not reflect, so far as the Technical Committee understands, a
    deeper or tighter integration of network-manager into GNOME than
    was the case in squeeze.

 4. If matters are left as they currently stand, users who have the gnome
    metapackages installed but do not have network-manager installed will,
    in the process of upgrading from squeeze to wheezy (either due to an
    explicit decision to remove it or an implicit decision to not install
    it by disabling automatic installation of Recommends), end up
    installing network-manager on systems where it is currently not
    installed.  It will also no longer be possible for users to install
    GNOME metapackages in wheezy without installing network-manager.

 5. For most applications and components, the only drawback of this would
    be some additional disk space usage, since the application, despite
    being installed, wouldn't need to be used.  However, network-manager
    assumes that, if it is installed, it should attempt to manage the
    system's network configuration.  It attempts to avoid overriding local
    manual configuration, but it isn't able to detect all cases where the
    user is using some other component or system to manage networking.
    The user has to take separate, explicit (and somewhat unusual for the
    average user) action to disable network-manager after it has been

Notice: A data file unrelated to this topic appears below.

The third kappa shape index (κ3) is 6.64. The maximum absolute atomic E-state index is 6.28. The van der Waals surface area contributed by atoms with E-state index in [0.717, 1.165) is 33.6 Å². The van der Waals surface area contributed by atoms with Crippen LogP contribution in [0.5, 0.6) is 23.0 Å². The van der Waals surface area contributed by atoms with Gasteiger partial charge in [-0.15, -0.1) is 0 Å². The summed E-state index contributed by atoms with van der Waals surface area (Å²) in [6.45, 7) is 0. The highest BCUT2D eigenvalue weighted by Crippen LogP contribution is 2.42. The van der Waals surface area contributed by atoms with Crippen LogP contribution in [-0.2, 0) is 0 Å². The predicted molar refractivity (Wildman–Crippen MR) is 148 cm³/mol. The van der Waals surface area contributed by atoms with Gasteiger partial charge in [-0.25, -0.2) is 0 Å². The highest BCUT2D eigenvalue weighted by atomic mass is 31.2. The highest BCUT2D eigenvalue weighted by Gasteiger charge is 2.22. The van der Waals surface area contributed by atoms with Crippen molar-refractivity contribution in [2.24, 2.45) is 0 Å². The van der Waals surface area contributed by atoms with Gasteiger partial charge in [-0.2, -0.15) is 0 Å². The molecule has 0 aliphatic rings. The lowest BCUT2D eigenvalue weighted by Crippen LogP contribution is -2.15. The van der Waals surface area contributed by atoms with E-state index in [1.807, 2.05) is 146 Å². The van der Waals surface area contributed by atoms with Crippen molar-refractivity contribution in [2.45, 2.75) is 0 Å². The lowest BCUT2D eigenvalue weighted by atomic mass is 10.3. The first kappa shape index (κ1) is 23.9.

6. The Technical Committee believes that this will cause undesireable
    behavior for upgrades from squeeze, and (of somewhat lesser
    importance) will make it more difficult than necessary for GNOME users
    to swap network management components, something for which there
    appears to be noticable demand.  We therefore believe that
    network-manager should be moved to Recommends in gnome-core.

 7. Please note that this is not a general statement about GNOME
    components.  It is very specific to network-manager because all of the
    following apply:

    (i) The package takes action automatically because it is installed,
       rather than being a component that can either be run or not at the
       user's choice.

    (ii) The package has historically been recommended rather than listed as
       a dependency, so existing Debian users are used to that behavior.

    (ii) There is both demonstrable, intentional widespread replacement of
       that package by Debian GNOME users and no significant loss of
       unrelated GNOME desktop functionality by replacing it with a
       different component.

 8. If any of these points did not apply, the situation would be
    significantly different.


 9. The Technical Committee overrules the decision of the gnome-core
     metapackage maintainers.  The dependency from gnome-core to
     network-manager-gnome should be downgraded to Recommends.

 10. The Technical Committee requests that the Release Managers
     unblock the update to implement this decision, so that this
     change may be released in wheezy.